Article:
When you wait with your kids at the bus stop or drive behind a school bus on your way to work, it’s hard to imagine such a large, highly visible vehicle getting into an accident. And school bus drivers should be doing everything they can to prevent an accident—they are supposed to go through rigorous training because they’re responsible for transporting so many young passengers.
School bus accidents are actually fairly rare, and the National Highway Transportation and Safety Administration (NHTSA) ranks buses as the safest form of transportation when it comes to getting children to and from school. However, there are several causes that seem to be at play in the vast majority of bus accidents. Four of those causes are described below.
By now, it should be clear to all drivers that it’s not a good idea to multitask behind the wheel—just look at some of the US government’s distracted driving statistics if you’re not convinced. For people driving themselves in passenger vehicles, avoiding distraction may boil down to putting away all electronic devices. School bus drivers, on the other hand, are carrying dozens of young passengers who could create any number of distractions. Children are generally taught not to distract their bus driver as part of school bus safety training, but even just one or two disruptive children could create a significant distraction.
There’s no way to mandate that bus drivers get a good night’s sleep before taking kids to school in the morning, and tired drivers are more prone to making errors. Accidents can happen when a tired driver fails to check their blind spot, takes a turn too sharply or too widely, goes too fast, or fails to observe any other rules of the road.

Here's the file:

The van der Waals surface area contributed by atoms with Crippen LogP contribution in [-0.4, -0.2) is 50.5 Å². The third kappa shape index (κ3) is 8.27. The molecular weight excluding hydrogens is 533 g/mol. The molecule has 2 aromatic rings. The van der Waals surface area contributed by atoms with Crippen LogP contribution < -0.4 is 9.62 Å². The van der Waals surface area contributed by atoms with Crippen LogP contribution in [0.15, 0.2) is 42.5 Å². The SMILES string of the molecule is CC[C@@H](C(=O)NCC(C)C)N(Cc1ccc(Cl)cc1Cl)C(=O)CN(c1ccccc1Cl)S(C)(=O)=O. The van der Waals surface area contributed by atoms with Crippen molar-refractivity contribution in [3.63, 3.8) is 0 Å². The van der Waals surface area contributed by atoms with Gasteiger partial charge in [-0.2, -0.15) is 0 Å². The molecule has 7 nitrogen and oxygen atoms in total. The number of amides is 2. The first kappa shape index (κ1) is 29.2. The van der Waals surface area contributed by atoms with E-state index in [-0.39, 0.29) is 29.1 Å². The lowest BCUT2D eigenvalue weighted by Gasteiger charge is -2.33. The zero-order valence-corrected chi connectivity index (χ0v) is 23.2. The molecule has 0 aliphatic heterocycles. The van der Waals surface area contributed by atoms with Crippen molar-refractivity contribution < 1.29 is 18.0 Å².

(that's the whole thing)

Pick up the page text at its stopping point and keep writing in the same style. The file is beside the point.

Sometimes a school bus crash is not actually the bus driver’s fault; school buses are supposed to undergo regular maintenance to ensure that they’re safe, but when an inspection slips through the cracks or the person performing the inspection misses something, a bus may experience a mechanical error while on the road. Recently, a school bus in St. Louis crashed due to a crack in an air brake valve that caused the brakes to fail, and another bus from Louisville, Kentucky crashed due to a blown out tire, sending 35 people to the hospital.
Other Driver Errors
Sometimes it’s not the bus that causes an accident, it’s another driver. High school student drivers are at the highest risk for causing an accident simply because they have limited driving experience and may not recognize the precautions they need to take around school buses. Because buses are so large, they usually experience limited damage in an accident with a smaller passenger vehicle, but students on the bus can still be injured because they’re not wearing seat belts.
Responding to School Bus Accidents
Knowing that school bus accidents are relatively rare is little consolation if your child is injured in this kind of accident. If an accident does occur, it’s important to make sure your child receives medical attention first, and then to identify the accident cause in order to hold the responsible party accountable for their negligence—whether it’s the bus driver, another driver, or even the school bus manufacturer. Talk to an experienced bus accident attorney in your area to learn more.
About the Author:
Andrew Winston is a partner at the personal injury law firm of The Law Office of Andrew Winston. He has been recognized for excellence in the representation of injured clients by admission to the Million Dollar Advocates Forum, is AV Rated by the Martindale-Hubbell Law Directory, and was recently voted by his peers as a Florida “SuperLawyer”-an honor reserved for the top 5% of lawyers in the state-and to Florida Trend’s “Legal Elite.”